Claude Barfield is a resident scholar at AEI. He is the author or editor of a number of books on trade and science policy, including Free Trade, Sovereignty, Democracy: The Future of the World Trade Organization (AEI Press, 2001). In 1999, he coauthored Tiger by the Tail: China and the World Trade Organization (AEI Press) with Mark Groombridge. Mr. Barfield is working with Andrei Zlate on the forthcoming AEI Press book The Eagle and the Dragon: The United States, China, and the Rise of Asian Regionalism. Before coming to AEI, he served in the Gerald R. Ford administration on the staff of the Senate Governmental Affairs Committee and as a co-staff director of the President’s Commission for a National Agenda for the Eighties.
Mike Bushell is head of Jealott’s Hill International Research Center and head of external partnerships with Syngenta in the United Kingdom. He joined Jealott’s Hill in 1980 as a team leader in insecticide research, following post-doctoral work in Cambridge. He returned to Jealott’s Hill in 1999 as sector leader for insect and fungal control. He has previously held the roles of head discovery and head of strategy and technology, before taking up his current role with Syngenta. He is also secretary to Syngenta’s Science and Technology Advisory Board.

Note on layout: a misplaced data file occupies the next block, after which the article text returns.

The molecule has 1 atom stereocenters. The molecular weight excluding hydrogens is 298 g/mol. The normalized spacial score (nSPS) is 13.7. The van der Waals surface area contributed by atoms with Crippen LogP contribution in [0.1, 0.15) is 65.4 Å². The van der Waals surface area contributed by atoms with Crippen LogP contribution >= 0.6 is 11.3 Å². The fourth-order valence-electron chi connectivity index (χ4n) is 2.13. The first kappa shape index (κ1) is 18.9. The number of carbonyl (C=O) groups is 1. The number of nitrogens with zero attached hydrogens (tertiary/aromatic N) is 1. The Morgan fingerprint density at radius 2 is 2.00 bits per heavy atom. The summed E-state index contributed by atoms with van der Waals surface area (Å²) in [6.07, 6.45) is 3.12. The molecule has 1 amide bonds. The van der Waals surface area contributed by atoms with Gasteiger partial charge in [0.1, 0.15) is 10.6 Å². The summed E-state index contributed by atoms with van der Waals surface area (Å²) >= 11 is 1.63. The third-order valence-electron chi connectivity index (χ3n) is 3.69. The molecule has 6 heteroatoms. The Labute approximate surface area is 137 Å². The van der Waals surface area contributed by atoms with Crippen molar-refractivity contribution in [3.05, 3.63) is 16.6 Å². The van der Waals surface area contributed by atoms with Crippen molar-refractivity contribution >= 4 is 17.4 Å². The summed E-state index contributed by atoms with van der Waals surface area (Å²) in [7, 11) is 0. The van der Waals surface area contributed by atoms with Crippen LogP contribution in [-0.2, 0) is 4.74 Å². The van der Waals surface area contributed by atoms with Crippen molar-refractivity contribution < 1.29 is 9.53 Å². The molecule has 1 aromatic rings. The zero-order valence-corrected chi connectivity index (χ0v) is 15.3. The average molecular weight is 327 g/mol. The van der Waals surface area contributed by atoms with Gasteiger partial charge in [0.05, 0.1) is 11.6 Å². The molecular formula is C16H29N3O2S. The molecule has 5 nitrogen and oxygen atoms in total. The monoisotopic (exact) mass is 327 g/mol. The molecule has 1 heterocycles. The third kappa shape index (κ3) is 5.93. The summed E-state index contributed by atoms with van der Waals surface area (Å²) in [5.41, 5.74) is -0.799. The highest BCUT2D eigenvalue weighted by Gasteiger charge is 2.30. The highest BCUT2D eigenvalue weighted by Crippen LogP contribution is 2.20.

Lawrence Elworth is the agricultural counselor to the administrator of the Environmental Protection Agency. In his more than thirty years in agriculture he has managed and owned orchard and vineyard operations, served as head of the grower check-off program for apple growers in Pennsylvania, served as senior policy advisor for the Department of Agriculture and the Domestic Policy Council in the Clinton Administration. More recently, he was founder and director of the Center for Agricultural Partnerships, where he worked extensively on implementation of conservation programs in the Chesapeake Bay, the Southeast and other parts of the country.